Date: May 27 2005 5:41 AM
Subject: In Catford
So I managed to make it to Yaa's place in London...
It was quite a journey and will be fully blogged in due course. Let's see..
Landed in terminal 4 at Heathrow, I couldn't sleep on the flight and watched a couple of B-movies without the headsets - much more poetic that way... The Picadilly line no longer serves terminal 4 hence I had to take replacement bus service to Hatton Cross. 15 stops on Piccadilly Line to Green Park. Change at Green Park, head to London Bridge and then take British Rail. South London doesn't get tube service.
The heat. Who would have thought that I would leave Boston in cold freezing rain and start sweating within 5 minutes of stepping out of Heathrow airport. The bus driver was complaining because the air-conditioning wasn't doing much.
"Hottest day of the year... They say it's the hottest day in 40 years."I had to take my coat off and stuff it in the suitcase.
Getting trapped in an elevator at Green Park station with 5 rather scantily clad 18-19 year olds, the kind that make you feel there is a God somewhere... The words that came to mind were fresh, luscious and nubile. One of them, the slightly bigger girl was the only non-blonde. She was the archetypal best friend: the slightly less attractive friend that all beautiful women like to surround themselves with. She was blindfolded and some tissues bulged out from the sides of her eyes. It was her 18th birthday, her friends explained amidst a torrent of giggles, and they were taking her out to some surprise party/hen night thing.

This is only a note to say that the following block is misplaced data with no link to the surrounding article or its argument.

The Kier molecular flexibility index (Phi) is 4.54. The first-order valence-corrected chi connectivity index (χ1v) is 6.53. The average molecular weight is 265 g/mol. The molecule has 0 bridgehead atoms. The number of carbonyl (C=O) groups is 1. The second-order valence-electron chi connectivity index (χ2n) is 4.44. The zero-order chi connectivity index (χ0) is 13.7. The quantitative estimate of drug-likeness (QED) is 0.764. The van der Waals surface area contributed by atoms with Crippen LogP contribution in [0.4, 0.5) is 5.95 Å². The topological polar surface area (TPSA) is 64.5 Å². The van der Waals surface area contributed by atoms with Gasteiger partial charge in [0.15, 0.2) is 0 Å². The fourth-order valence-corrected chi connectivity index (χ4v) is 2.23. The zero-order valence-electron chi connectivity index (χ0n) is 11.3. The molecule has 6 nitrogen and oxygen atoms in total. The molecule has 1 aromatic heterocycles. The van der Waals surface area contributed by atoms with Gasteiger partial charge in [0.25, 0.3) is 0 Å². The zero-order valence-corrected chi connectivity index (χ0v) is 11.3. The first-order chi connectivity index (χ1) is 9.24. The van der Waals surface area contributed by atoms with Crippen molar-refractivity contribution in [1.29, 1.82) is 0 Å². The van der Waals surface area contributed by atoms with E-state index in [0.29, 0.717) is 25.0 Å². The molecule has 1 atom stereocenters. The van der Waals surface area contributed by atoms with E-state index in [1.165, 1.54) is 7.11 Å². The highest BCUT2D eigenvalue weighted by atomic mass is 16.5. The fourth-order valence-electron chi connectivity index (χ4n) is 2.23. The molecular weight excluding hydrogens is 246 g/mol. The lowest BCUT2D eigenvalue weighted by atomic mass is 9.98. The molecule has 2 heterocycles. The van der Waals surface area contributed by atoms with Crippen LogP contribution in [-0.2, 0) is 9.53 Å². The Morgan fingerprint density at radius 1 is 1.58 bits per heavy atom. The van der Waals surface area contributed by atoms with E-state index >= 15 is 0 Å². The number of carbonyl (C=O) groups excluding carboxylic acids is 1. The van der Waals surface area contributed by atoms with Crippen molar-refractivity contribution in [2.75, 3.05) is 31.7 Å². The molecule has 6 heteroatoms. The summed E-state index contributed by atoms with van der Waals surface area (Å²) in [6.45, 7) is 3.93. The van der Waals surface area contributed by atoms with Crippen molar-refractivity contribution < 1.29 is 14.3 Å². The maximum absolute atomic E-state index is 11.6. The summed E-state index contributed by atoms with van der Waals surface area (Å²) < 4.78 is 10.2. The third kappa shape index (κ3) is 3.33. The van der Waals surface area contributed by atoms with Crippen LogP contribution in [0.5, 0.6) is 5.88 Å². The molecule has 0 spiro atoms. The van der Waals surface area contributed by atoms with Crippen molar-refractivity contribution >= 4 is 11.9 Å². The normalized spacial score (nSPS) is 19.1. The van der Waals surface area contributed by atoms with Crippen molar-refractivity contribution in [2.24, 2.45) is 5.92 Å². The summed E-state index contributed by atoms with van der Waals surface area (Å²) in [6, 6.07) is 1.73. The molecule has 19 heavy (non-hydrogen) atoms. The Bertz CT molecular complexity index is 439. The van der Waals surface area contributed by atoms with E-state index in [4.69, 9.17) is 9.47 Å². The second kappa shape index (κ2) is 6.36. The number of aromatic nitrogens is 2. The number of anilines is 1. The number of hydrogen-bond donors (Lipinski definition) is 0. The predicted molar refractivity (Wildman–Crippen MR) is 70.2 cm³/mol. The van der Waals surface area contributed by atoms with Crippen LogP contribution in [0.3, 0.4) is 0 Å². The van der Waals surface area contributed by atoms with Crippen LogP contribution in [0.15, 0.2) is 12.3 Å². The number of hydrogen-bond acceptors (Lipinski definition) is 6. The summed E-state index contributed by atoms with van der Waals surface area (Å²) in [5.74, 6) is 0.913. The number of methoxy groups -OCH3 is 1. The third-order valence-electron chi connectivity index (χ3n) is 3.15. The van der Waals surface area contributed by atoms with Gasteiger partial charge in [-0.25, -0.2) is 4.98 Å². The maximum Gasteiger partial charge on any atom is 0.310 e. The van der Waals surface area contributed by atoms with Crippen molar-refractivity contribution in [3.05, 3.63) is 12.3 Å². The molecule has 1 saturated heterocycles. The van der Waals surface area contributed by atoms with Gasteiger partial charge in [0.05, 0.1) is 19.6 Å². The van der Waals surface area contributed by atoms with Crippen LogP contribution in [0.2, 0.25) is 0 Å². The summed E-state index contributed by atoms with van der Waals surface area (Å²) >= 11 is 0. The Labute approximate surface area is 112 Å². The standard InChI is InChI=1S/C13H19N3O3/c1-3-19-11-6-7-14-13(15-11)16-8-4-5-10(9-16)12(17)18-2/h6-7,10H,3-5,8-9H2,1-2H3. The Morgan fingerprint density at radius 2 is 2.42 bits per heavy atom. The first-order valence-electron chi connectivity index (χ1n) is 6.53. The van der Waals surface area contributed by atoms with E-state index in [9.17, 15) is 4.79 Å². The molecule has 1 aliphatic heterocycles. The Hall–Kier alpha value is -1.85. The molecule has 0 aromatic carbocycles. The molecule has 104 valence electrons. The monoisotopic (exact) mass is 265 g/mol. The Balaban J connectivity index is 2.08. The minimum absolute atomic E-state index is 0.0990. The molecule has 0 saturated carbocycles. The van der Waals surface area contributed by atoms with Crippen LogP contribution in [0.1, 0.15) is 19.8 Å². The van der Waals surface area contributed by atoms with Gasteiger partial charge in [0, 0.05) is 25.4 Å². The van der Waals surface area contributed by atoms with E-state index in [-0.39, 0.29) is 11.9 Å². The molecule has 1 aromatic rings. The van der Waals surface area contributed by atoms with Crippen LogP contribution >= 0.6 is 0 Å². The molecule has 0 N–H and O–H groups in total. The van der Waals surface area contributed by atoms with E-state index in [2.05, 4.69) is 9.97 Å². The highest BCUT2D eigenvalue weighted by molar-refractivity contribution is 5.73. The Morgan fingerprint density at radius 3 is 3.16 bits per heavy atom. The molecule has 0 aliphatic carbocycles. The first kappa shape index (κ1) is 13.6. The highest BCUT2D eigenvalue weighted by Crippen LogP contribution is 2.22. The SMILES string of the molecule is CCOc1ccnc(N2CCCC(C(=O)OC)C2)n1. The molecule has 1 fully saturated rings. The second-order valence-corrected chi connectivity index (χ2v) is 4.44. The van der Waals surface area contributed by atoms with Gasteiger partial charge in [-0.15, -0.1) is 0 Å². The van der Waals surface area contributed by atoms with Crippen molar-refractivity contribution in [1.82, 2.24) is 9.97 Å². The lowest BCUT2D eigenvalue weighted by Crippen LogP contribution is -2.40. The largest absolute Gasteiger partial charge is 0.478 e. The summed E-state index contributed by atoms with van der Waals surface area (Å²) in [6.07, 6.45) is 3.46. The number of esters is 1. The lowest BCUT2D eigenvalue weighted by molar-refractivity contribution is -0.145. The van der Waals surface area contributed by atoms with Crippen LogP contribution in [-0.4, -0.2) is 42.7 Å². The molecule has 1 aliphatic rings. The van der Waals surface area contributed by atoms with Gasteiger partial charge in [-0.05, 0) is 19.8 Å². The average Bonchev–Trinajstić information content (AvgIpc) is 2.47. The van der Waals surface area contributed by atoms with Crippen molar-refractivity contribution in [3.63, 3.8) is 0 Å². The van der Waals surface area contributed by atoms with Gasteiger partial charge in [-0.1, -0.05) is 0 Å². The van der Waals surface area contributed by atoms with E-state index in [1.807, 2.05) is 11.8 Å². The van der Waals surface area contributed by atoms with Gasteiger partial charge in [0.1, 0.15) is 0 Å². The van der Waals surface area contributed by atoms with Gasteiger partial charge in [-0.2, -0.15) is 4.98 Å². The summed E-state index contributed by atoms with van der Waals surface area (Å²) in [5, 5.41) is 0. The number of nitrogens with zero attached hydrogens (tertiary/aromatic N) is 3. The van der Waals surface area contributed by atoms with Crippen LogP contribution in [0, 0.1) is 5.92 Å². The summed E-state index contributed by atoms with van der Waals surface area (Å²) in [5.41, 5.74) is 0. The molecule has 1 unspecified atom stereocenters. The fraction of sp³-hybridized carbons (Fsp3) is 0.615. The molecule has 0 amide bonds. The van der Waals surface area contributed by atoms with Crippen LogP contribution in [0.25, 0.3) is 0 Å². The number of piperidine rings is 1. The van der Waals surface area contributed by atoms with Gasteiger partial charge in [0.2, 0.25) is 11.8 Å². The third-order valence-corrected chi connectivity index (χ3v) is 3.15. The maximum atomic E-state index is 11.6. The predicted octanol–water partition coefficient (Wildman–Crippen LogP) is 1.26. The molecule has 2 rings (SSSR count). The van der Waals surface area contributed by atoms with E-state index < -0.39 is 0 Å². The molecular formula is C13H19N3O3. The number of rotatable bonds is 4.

When we got on the tube, I was reminded again of why the Brits have the greatest sense of humour. A couple of labourers, painters I think, on their way back from work spotted the hen party and started laying into them with charateristic humour
"You let them blindfold you? ..."The whole car started cracking up and the wisecracks begun as the train got stuck in the tunnel as is typical in the London Underground. I heard more concentrated wit in the 5 minutes we waited than I've heard all year. The girls were good sports and gave as much back as they got from the other passengers. We were dying of laughter long after they stepped off a few stops later.
Running to catch a British Rail train with my 70 pound suitcase, backpack and all...
Only to be told after I made it that the platform had been changed just before I was about to jump onto the waiting train... Ah, British Rail... Running up and down stairs on footbridge to get to the right platform, and barely catching the hourly train.
The fight that I stepped into right as I walked out of Catford Bridge station...
As I took my first 3 steps into Catford, this was the scene... On the left: 15 or so drunk black (Jamaican?) youths. To my right: 20 white guys (football yobs?) - Liverpool had won the Champions Cup the day before beating AC Milan. I can't believe I missed that match, but that's what happens when you leave your packing and shopping to the last minute. In the middle: 10 or so policemen trying to calm things down and keep things from spiraling out of control... The dozen or so women standing outside the pub egging the fight on.